Mia Tucholke, Recipient of the 2015 Petzl Scholarship

Mia Tucholke received the 2015 Petzl scholarship for her AMGA Alpine Guide Course in Boulder, CO. Check out her video from the course!

Selfie of me on Dukes of Hazard

2015 Petzl Scholarship Recipient Mia Tucholke on the Dukes of Hazard, Rocky Mountain National Park (RMNP), Colorado. Photo: Mia Tucholke

The Alpine Guide Course in Boulder, Colorado, this past May was an excellent course taught by great instructors and shared with amazing peers. We had hoped for more (any?!) alpine time, but the weather and winds didn’t cooperate with us. Instead, we ended up with a techy course, something my engineering brain embraced with passion. So many skills, techniques, nuggets (but no tricks) were gained and practiced during the days spent together……..another yellow book filled with information!

As guides, we are fortunate to have these opportunities to take educational courses and to learn from the best. As guides, we shall embrace such training, if for nothing other than to broaden our knowledge and to stay up to date on modern technologies. Of course, the courses come at a price, but what education doesn’t? This year, I was honored to have received the Petzl full-tuition scholarship, hence making the Alpine Guide Course possible for me. And what an appropriate scholarship: helmets, harnesses, belay devices, carabiners were worn/used, and of course the mighty Micro Traxion, invaluable for haul systems. Yep, so many great products.

The whole Alpine Guide Course team heading up in Rocky Mountain National Park, Colorado. Photo: Mia Tucholke

Eldorado Canyon: What a perfect venue for wandering around, roped up, on challenging terrain. During our guide-demo day I was tied to a rope with Dale Remsberg. Now that man can move over terrain; if I can only someday move half as efficiently as he does, I will be very pleased. Practice and more practice. Of course, these are skills that cross over to the other disciplines, so lots of opportunities to keep practicing will follow.

The finer points of anchors, and how to use as little gear as possible (cause who wants to carry all that hardware?) were demonstrated by the instructor team. Hitches……yep, the clove and the Munter, we all know how to tie them…..right?! Of course, the air method is easy but directly on the anchor or on the harness, quickly, carabiner facing either way, client coming up or going to be lowered—we sure got to practice all of the above, over and over.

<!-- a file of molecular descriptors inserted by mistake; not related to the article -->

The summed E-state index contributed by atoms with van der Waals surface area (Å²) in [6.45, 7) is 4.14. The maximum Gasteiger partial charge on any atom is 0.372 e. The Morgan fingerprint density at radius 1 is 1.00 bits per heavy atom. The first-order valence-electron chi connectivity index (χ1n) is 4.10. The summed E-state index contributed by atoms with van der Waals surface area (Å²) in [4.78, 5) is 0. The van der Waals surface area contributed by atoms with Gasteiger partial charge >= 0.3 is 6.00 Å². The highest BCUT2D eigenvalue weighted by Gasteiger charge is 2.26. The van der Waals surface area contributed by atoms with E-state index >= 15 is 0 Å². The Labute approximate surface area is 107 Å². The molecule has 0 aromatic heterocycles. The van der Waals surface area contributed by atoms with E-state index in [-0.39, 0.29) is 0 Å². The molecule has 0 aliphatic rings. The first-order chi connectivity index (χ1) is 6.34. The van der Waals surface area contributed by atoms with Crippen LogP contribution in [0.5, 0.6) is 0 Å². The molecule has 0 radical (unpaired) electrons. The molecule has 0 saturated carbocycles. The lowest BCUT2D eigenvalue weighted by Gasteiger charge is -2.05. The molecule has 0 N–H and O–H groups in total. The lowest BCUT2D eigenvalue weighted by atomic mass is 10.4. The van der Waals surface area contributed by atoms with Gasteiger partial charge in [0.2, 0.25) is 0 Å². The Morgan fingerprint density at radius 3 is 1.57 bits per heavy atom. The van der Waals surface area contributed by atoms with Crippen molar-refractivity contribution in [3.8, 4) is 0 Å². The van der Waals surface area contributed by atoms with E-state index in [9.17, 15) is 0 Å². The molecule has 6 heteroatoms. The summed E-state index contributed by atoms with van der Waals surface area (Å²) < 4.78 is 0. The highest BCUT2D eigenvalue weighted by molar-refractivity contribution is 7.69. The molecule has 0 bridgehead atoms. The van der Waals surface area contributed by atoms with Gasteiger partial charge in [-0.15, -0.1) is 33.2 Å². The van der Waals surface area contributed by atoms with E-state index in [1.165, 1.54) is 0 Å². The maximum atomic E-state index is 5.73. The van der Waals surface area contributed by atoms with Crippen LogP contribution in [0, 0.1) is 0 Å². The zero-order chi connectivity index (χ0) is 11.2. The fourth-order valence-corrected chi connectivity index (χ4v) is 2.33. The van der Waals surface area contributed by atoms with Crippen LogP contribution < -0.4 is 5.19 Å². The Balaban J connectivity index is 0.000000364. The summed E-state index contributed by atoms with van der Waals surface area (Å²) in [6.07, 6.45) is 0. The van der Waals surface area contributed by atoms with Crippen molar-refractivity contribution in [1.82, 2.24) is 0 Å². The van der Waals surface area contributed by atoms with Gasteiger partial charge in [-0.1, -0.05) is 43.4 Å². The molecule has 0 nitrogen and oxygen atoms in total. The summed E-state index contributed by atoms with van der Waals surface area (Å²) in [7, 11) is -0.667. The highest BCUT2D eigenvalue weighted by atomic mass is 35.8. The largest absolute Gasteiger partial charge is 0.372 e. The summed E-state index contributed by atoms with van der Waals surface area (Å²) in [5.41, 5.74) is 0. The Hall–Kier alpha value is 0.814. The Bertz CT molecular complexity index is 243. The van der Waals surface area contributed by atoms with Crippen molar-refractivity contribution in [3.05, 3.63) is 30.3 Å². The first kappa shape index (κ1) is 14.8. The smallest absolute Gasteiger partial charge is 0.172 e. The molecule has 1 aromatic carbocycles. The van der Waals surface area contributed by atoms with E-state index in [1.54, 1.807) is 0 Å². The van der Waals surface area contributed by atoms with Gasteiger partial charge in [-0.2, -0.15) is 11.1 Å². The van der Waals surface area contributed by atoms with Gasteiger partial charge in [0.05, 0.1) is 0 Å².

Short-roping and short-pitching and other miscellaneous methods to keep us and our clients attached to the mountain were also taught and practiced. The concept are so easy, but not always the efficiency. Practice….and more practice. Short-roping to failure (with a backup of course) was a great eye opener. I think I want all my clients to be small…… luckily, many options exist to keep us safe.

Jonathan Shrock shoulder-belaying Zach Novak while Geoff Unger watches, Eldorado Canyon, Colorado. Photo: Mia Tucholke

Ah, the First Flatiron! We did the complete AMGA team assault of this fun and easy Front Range classic climb. We went up and down, back and forth, in our approach shoes, using little to no gear, but using loads of terrain features. Equivocation hitches were practiced, horns were rapped, and two-­nut anchors were utilized. Thanks to Jeff Ward for so much insight and for reminding us that guide security is still very important—even if the terrain is easy. Other climbers were out as well (it is Boulder, after all), many wondering who we were and if we actually did climb in our approach shoes? Plenty of time to chit-­chat with the masses and to observe what may not always be best practices.